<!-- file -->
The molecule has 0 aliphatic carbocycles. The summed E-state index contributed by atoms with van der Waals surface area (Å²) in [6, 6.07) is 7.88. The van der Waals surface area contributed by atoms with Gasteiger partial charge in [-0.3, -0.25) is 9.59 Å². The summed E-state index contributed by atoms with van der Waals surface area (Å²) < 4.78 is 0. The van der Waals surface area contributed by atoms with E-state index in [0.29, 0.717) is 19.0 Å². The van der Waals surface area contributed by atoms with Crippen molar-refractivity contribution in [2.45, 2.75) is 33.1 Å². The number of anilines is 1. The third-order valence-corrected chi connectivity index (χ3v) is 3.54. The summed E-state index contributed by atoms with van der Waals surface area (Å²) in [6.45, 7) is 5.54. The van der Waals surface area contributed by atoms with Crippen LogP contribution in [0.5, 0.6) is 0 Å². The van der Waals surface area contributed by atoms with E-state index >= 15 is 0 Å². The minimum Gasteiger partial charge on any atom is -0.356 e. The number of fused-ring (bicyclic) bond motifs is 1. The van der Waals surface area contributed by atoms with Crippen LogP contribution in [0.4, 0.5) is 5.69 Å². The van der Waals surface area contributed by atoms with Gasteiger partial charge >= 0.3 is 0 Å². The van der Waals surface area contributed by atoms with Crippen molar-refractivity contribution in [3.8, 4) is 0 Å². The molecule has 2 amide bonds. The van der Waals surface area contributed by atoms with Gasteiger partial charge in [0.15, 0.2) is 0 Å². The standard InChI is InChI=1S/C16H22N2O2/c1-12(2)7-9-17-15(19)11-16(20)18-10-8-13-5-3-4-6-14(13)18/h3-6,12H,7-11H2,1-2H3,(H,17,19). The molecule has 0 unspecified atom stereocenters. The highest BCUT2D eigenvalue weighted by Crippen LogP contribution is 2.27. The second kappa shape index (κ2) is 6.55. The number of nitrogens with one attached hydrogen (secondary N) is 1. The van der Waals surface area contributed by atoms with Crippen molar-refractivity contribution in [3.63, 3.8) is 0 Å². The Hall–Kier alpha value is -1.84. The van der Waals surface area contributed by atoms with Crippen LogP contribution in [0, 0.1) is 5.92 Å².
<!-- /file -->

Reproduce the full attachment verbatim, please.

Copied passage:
The molecule has 0 aliphatic carbocycles. The summed E-state index contributed by atoms with van der Waals surface area (Å²) in [6, 6.07) is 7.88. The van der Waals surface area contributed by atoms with Gasteiger partial charge in [-0.3, -0.25) is 9.59 Å². The summed E-state index contributed by atoms with van der Waals surface area (Å²) < 4.78 is 0. The van der Waals surface area contributed by atoms with E-state index in [0.29, 0.717) is 19.0 Å². The van der Waals surface area contributed by atoms with Crippen molar-refractivity contribution in [2.45, 2.75) is 33.1 Å². The number of anilines is 1. The third-order valence-corrected chi connectivity index (χ3v) is 3.54. The summed E-state index contributed by atoms with van der Waals surface area (Å²) in [6.45, 7) is 5.54. The van der Waals surface area contributed by atoms with Crippen LogP contribution in [0.5, 0.6) is 0 Å². The van der Waals surface area contributed by atoms with E-state index >= 15 is 0 Å². The minimum Gasteiger partial charge on any atom is -0.356 e. The number of fused-ring (bicyclic) bond motifs is 1. The van der Waals surface area contributed by atoms with Crippen LogP contribution in [0.4, 0.5) is 5.69 Å². The van der Waals surface area contributed by atoms with Gasteiger partial charge >= 0.3 is 0 Å². The van der Waals surface area contributed by atoms with Crippen molar-refractivity contribution in [3.8, 4) is 0 Å². The molecule has 2 amide bonds. The van der Waals surface area contributed by atoms with Gasteiger partial charge in [0.15, 0.2) is 0 Å². The standard InChI is InChI=1S/C16H22N2O2/c1-12(2)7-9-17-15(19)11-16(20)18-10-8-13-5-3-4-6-14(13)18/h3-6,12H,7-11H2,1-2H3,(H,17,19). The molecule has 0 unspecified atom stereocenters. The highest BCUT2D eigenvalue weighted by Crippen LogP contribution is 2.27. The second kappa shape index (κ2) is 6.55. The number of nitrogens with one attached hydrogen (secondary N) is 1. The van der Waals surface area contributed by atoms with Crippen molar-refractivity contribution in [3.63, 3.8) is 0 Å². The Hall–Kier alpha value is -1.84. The van der Waals surface area contributed by atoms with Crippen LogP contribution in [0, 0.1) is 5.92 Å².